The inventor submits an Invention and New Technology Disclosure Form to OTT, thus creating a record of the invention (descriptive information), the inventor(s) involved, who sponsored the work, and public disclosures and publications. Disclosure Forms can also be obtained by calling OTT at (315) 464-7631.
Your disclosure will be evaluated by the Institutional Patent Committee, which is comprised of researchers, the Assistant Vice President for Industry Relations, the Vice President for Research, and is chaired by Scott Macfarlane, the Director of OTT. The committee will evaluate your work, and choose to either file for patent protection, to not file for patent protection, or to wait until more data on the invention is available. If the committee decides to move forward with the invention, we will begin working with you to discuss the finer points of your work. Due to the high cost of filing for a patent OTT must evaluate all new disclosures in this manner to ensure that the invention can be protected, and is commercially viable.
The filing and prosecution of patent applications are done by outside patent attorney firms. We work closely with the selected firms to make sure the application accurately reflects the scope of the invention. The inventor's cooperation is essential in patent filing and prosecution. The chosen patent attorney will be familiar with the field of the invention, but he/she is unlikely to be an expert at the level of detail that makes the invention novel, useful, and non-obvious. You, the inventor, by providing both written and verbal information, will make an important difference and are indispensable for obtaining meaningful patent protection. The attorney will ask the people named on the disclosure about his/her contribution to the conception of the invention to determine the correct inventors on a particular patent application.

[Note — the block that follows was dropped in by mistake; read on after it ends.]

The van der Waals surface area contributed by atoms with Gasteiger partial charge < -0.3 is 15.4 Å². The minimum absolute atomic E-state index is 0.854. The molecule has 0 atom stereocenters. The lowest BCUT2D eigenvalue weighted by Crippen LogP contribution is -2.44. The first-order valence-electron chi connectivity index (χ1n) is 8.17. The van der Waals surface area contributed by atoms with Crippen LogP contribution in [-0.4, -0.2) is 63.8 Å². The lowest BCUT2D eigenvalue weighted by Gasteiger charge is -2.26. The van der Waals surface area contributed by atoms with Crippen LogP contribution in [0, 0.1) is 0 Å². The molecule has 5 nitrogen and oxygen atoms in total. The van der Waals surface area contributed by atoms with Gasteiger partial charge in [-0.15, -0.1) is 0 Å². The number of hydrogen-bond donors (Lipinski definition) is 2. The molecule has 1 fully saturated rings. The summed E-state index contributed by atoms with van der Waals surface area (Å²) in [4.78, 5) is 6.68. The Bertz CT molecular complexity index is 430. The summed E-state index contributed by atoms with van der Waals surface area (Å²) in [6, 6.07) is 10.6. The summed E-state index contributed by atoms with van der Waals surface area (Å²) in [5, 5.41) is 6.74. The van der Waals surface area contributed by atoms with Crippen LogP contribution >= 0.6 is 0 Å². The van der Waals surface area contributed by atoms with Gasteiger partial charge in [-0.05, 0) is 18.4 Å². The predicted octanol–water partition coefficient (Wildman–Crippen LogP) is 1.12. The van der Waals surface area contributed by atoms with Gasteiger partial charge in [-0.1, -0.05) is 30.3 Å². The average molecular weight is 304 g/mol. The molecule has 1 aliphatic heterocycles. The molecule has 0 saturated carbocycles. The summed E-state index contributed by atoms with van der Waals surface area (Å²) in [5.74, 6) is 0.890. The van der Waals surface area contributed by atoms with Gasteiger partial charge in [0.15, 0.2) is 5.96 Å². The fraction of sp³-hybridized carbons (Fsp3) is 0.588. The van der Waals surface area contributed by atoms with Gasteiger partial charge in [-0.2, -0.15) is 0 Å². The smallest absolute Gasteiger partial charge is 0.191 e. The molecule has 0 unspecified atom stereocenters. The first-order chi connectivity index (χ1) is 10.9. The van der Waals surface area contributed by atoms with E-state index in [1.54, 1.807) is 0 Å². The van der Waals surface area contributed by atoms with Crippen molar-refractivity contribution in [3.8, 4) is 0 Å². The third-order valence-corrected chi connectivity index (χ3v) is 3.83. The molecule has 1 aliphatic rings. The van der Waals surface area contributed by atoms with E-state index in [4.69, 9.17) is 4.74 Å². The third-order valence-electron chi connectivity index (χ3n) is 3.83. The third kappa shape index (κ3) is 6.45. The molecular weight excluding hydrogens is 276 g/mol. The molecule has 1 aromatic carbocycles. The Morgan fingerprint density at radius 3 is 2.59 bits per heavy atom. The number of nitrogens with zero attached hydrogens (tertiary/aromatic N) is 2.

Marketing and License Negotiation
Concurrently with making the patent decision, our office will market and, if successful, begin license negotiations with potential licensees. Companies likely to be interested are approached and are given an opportunity to evaluate the invention (if required, on a confidential basis). Inventor's suggestions of companies to be approached are extremely valuable.
Different inventions require different licensing strategies. For example, a basic new scientific tool likely to be widely used is typically licensed on a non-exclusive basis. In contrast, an invention which requires significant investment of resources by a company is typically licensed on an exclusive basis. The exclusive license provides an incentive to the licensee to commit risk capital investments required for product development.
Part of developing a license strategy involves seeking information and feedback on market risk from various sources such as potential licensees and venture capital firms. Confidentiality agreements may be required to protect overseas patent rights if no public disclosure of the invention has occurred.
If a company shows strong interest, a license proposal is prepared. Negotiations follow which may require flexibility and creativity by both parties in order to arrive at a mutually satisfactory agreement. Every license has circumstances that necessitate special considerations. For example, startup companies typically cannot afford large initial payments but are able to compensate with equity in the company and/or payments once products are on the market. Note that only 20-25% of invention disclosures are licensed.
The signing of a License Agreement is the beginning of a long term relationship. The licensee's performance is monitored by the associate for the duration of the license. Most License Agreements require periodic financial or development reports from the licensees.
All royalty payments are collected by OTT. After the conclusion of Upstate's fiscal year (June 30th), cash royalties received are distributed according to the Patents, Inventions and Copyright Policy of the SUNY Board of Trustees, with 40% of royalties disbursed to the inventor or inventors, and 60% of royalties retained by Upstate to support its research and commercialization efforts.
It is often necessary to re-evaluate a licensing relationship to adapt to changed circumstances, or to take into account new situations. Either party can request an amendment to the Agreement at any time during its life.